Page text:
Tariffs

Tariffs in Europe

Description of GATT (General Agreement on Tariffs and Trade)

The Concise Encyclopedia of the European Union describes gatt (general agreement on tariffs and trade) in the following terms: [1] The GATT was established with 23 signatories in 1948, as an adjunct of the UN, for the regulation of international trade (see more in this European encyclopedia). Technically an agreement rather than a chartered body, the GATT evolved a life of its own, with a secretariat in Geneva and a list of members that by 1995, the last year of its existence, had grown to 128 and accounted for some 90% of world trade (see more in this European encyclopedia). From the outset it was dedicated to the elimination of discrimination and the reduction of barriers to trade, and perhaps more than any other institution it was responsible for the almost uninterrupted growth in prosperity among developed countries since World War Ii (see more in this European encyclopedia). At the end of the 8th, last and longest (8-year) round of negotiations in 1994 (the ‘Uruguay Round’) average duties on manufactured goods, which had been over 40% in the late 1940s, were scheduled to fall to 3% by 2002.

The GATT rules cover all aspects of trade, including dumping, dispute resolution, retaliation, rules of origin, intellectual property rights and the administration of certain specially permitted discriminatory agreements in such areas as textiles and agriculture (see more in this European encyclopedia). As a regional trading arrangement the EC is excepted from the ‘most favoured nation’ requirement, which bars the participating states from singling out others for preferential treatment.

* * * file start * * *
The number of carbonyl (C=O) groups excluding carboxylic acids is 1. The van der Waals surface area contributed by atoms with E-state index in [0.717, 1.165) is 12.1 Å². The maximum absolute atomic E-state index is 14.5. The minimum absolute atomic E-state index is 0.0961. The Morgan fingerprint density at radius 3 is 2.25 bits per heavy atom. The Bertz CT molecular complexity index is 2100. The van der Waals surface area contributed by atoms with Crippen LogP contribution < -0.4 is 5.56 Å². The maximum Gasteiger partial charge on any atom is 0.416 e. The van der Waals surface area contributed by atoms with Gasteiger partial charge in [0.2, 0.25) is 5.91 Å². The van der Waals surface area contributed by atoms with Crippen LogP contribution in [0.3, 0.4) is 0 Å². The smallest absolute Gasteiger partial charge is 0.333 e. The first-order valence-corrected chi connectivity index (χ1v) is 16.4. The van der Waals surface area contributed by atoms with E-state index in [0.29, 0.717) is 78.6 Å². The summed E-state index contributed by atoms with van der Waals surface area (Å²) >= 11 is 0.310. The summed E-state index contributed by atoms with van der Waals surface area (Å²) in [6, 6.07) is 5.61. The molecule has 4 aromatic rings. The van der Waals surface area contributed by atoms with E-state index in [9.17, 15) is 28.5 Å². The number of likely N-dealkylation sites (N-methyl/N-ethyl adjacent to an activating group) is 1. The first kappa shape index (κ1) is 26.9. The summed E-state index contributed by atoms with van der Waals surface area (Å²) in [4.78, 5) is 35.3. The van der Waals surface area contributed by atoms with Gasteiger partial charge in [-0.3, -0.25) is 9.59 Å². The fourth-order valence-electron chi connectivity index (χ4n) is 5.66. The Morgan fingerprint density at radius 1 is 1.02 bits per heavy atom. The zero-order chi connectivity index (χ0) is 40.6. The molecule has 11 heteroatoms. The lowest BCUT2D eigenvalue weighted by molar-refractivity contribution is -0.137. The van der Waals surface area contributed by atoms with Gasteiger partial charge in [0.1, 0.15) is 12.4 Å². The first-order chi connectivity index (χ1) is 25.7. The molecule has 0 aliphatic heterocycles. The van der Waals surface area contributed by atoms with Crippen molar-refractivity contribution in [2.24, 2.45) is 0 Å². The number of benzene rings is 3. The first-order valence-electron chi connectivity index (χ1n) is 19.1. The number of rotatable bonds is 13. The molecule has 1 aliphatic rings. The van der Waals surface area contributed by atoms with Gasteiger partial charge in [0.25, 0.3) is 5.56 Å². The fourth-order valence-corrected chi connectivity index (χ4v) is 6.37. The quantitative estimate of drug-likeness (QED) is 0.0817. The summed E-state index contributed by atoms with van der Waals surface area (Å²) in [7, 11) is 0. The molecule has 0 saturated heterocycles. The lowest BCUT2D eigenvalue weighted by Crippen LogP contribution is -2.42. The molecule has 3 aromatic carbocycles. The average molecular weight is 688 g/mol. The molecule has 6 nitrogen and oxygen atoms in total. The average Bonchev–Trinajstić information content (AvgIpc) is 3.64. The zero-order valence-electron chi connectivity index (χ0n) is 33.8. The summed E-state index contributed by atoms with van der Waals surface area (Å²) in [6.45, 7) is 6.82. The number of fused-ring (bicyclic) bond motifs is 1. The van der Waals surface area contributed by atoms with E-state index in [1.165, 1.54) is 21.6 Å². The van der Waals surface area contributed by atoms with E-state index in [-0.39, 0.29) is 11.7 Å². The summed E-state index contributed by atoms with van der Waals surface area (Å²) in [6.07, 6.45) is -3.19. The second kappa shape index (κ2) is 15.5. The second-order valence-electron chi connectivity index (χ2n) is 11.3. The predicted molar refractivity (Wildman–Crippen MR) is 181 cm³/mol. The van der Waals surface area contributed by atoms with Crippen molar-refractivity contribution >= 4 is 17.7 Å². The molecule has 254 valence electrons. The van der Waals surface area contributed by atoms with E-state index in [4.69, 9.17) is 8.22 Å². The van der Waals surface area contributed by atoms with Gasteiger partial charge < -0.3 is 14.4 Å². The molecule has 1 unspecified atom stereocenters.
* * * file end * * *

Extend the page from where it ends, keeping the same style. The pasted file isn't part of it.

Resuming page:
Both the EC and the USA tend to claim credit for the success of the GATT, hinting that the other party is more protectionist than it admits: and in the 1960s – and again in the 1980s – concern over a ‘Fortress Europe’ undoubtedly spurred US support for the general liberalisation of trade (see more in this European encyclopedia). But in reality both blocs are entitled to share the kudos for making a clean break with the cartels and high tariff walls that made the inter-war years such an economic catastrophe.

For a fuller account, see World Trade Organisation, the body that superseded the GATT in 1995.

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Notas y References

  1. Based on the book “A Concise Encyclopedia of the European Union from Aachen to Zollverein”, by Rodney Leach (Profile Books; London)

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